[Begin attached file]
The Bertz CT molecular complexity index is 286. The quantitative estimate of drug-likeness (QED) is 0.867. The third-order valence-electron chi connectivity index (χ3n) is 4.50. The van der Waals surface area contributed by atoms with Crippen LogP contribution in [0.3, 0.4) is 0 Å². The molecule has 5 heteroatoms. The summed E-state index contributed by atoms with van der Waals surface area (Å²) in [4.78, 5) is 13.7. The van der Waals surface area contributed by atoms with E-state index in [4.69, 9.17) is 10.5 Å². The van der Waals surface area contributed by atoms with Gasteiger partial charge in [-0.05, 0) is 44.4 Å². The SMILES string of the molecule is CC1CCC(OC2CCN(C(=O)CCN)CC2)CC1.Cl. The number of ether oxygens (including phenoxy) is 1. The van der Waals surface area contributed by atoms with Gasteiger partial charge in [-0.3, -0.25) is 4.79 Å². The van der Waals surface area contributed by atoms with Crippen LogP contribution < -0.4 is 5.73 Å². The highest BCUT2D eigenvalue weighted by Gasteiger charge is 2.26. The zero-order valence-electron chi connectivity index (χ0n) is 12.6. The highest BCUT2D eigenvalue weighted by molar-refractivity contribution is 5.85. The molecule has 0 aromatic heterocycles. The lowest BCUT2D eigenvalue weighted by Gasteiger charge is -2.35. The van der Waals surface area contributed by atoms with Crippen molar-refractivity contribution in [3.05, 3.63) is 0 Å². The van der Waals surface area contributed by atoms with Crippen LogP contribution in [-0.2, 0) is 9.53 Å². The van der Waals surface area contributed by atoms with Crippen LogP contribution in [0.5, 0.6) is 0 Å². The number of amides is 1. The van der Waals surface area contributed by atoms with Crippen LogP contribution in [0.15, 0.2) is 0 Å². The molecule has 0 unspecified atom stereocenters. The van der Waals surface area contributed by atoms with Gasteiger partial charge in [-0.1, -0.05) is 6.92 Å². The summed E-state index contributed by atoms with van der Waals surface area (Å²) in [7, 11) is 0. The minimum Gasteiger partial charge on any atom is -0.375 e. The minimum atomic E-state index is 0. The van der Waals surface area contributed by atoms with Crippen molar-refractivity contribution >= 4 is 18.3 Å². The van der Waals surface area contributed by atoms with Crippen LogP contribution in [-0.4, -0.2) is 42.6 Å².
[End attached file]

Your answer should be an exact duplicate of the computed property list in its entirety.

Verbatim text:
The Bertz CT molecular complexity index is 286. The quantitative estimate of drug-likeness (QED) is 0.867. The third-order valence-electron chi connectivity index (χ3n) is 4.50. The van der Waals surface area contributed by atoms with Crippen LogP contribution in [0.3, 0.4) is 0 Å². The molecule has 5 heteroatoms. The summed E-state index contributed by atoms with van der Waals surface area (Å²) in [4.78, 5) is 13.7. The van der Waals surface area contributed by atoms with E-state index in [4.69, 9.17) is 10.5 Å². The van der Waals surface area contributed by atoms with Gasteiger partial charge in [-0.05, 0) is 44.4 Å². The SMILES string of the molecule is CC1CCC(OC2CCN(C(=O)CCN)CC2)CC1.Cl. The number of ether oxygens (including phenoxy) is 1. The van der Waals surface area contributed by atoms with Gasteiger partial charge in [-0.3, -0.25) is 4.79 Å². The van der Waals surface area contributed by atoms with Crippen LogP contribution < -0.4 is 5.73 Å². The highest BCUT2D eigenvalue weighted by Gasteiger charge is 2.26. The zero-order valence-electron chi connectivity index (χ0n) is 12.6. The highest BCUT2D eigenvalue weighted by molar-refractivity contribution is 5.85. The molecule has 0 aromatic heterocycles. The lowest BCUT2D eigenvalue weighted by Gasteiger charge is -2.35. The van der Waals surface area contributed by atoms with Crippen molar-refractivity contribution in [3.05, 3.63) is 0 Å². The van der Waals surface area contributed by atoms with Crippen LogP contribution in [-0.2, 0) is 9.53 Å². The van der Waals surface area contributed by atoms with Crippen LogP contribution in [0.5, 0.6) is 0 Å². The number of amides is 1. The van der Waals surface area contributed by atoms with Crippen LogP contribution in [0.15, 0.2) is 0 Å². The molecule has 0 unspecified atom stereocenters. The van der Waals surface area contributed by atoms with Gasteiger partial charge in [-0.1, -0.05) is 6.92 Å². The summed E-state index contributed by atoms with van der Waals surface area (Å²) in [7, 11) is 0. The minimum Gasteiger partial charge on any atom is -0.375 e. The minimum atomic E-state index is 0. The van der Waals surface area contributed by atoms with Crippen molar-refractivity contribution >= 4 is 18.3 Å². The van der Waals surface area contributed by atoms with Crippen LogP contribution in [-0.4, -0.2) is 42.6 Å².